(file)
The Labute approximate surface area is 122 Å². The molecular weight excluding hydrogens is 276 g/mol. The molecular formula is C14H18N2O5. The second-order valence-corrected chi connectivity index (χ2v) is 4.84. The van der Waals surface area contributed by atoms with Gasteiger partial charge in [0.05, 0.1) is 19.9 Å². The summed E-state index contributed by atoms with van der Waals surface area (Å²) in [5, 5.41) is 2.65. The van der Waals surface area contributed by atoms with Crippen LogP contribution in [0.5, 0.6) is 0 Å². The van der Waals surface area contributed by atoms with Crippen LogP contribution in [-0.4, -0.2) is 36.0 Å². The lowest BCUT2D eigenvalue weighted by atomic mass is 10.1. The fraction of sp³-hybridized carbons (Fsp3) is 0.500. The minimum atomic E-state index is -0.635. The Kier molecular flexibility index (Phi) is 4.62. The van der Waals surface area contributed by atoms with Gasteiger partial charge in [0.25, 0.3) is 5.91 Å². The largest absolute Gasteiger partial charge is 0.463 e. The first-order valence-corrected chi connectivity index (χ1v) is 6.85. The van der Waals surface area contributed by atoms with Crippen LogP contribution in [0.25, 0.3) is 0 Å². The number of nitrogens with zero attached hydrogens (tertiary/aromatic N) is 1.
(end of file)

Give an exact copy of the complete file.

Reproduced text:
The Labute approximate surface area is 122 Å². The molecular weight excluding hydrogens is 276 g/mol. The molecular formula is C14H18N2O5. The second-order valence-corrected chi connectivity index (χ2v) is 4.84. The van der Waals surface area contributed by atoms with Gasteiger partial charge in [0.05, 0.1) is 19.9 Å². The summed E-state index contributed by atoms with van der Waals surface area (Å²) in [5, 5.41) is 2.65. The van der Waals surface area contributed by atoms with Crippen LogP contribution in [0.5, 0.6) is 0 Å². The van der Waals surface area contributed by atoms with Crippen LogP contribution in [-0.4, -0.2) is 36.0 Å². The lowest BCUT2D eigenvalue weighted by atomic mass is 10.1. The fraction of sp³-hybridized carbons (Fsp3) is 0.500. The minimum atomic E-state index is -0.635. The Kier molecular flexibility index (Phi) is 4.62. The van der Waals surface area contributed by atoms with Gasteiger partial charge in [0.25, 0.3) is 5.91 Å². The largest absolute Gasteiger partial charge is 0.463 e. The first-order valence-corrected chi connectivity index (χ1v) is 6.85. The van der Waals surface area contributed by atoms with Crippen LogP contribution in [0.25, 0.3) is 0 Å². The number of nitrogens with zero attached hydrogens (tertiary/aromatic N) is 1.